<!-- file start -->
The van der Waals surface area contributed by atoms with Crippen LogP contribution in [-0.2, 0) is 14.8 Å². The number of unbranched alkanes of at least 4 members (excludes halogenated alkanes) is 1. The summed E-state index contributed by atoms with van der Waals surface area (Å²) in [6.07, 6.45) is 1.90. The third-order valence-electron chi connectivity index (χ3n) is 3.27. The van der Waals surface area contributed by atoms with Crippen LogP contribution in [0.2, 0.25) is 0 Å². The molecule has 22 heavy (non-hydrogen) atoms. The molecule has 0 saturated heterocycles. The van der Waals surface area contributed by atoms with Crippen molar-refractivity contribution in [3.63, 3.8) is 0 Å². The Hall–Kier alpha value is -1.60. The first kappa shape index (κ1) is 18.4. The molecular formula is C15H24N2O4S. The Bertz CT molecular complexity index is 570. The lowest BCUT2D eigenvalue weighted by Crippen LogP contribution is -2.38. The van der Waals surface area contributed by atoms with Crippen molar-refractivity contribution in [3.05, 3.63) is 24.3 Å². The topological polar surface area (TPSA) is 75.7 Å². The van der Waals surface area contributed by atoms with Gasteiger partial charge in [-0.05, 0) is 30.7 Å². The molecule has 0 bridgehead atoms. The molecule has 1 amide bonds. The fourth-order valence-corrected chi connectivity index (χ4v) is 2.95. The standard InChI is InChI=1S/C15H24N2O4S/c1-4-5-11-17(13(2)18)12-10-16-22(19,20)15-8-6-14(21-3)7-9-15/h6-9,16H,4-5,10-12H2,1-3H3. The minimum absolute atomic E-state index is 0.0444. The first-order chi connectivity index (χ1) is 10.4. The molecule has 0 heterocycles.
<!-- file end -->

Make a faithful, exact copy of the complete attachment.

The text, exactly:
The van der Waals surface area contributed by atoms with Crippen LogP contribution in [-0.2, 0) is 14.8 Å². The number of unbranched alkanes of at least 4 members (excludes halogenated alkanes) is 1. The summed E-state index contributed by atoms with van der Waals surface area (Å²) in [6.07, 6.45) is 1.90. The third-order valence-electron chi connectivity index (χ3n) is 3.27. The van der Waals surface area contributed by atoms with Crippen LogP contribution in [0.2, 0.25) is 0 Å². The molecule has 22 heavy (non-hydrogen) atoms. The molecule has 0 saturated heterocycles. The van der Waals surface area contributed by atoms with Crippen molar-refractivity contribution in [3.63, 3.8) is 0 Å². The Hall–Kier alpha value is -1.60. The first kappa shape index (κ1) is 18.4. The molecular formula is C15H24N2O4S. The Bertz CT molecular complexity index is 570. The lowest BCUT2D eigenvalue weighted by Crippen LogP contribution is -2.38. The van der Waals surface area contributed by atoms with Crippen molar-refractivity contribution in [3.05, 3.63) is 24.3 Å². The topological polar surface area (TPSA) is 75.7 Å². The van der Waals surface area contributed by atoms with Gasteiger partial charge in [-0.05, 0) is 30.7 Å². The molecule has 0 bridgehead atoms. The molecule has 1 amide bonds. The fourth-order valence-corrected chi connectivity index (χ4v) is 2.95. The standard InChI is InChI=1S/C15H24N2O4S/c1-4-5-11-17(13(2)18)12-10-16-22(19,20)15-8-6-14(21-3)7-9-15/h6-9,16H,4-5,10-12H2,1-3H3. The minimum absolute atomic E-state index is 0.0444. The first-order chi connectivity index (χ1) is 10.4. The molecule has 0 heterocycles.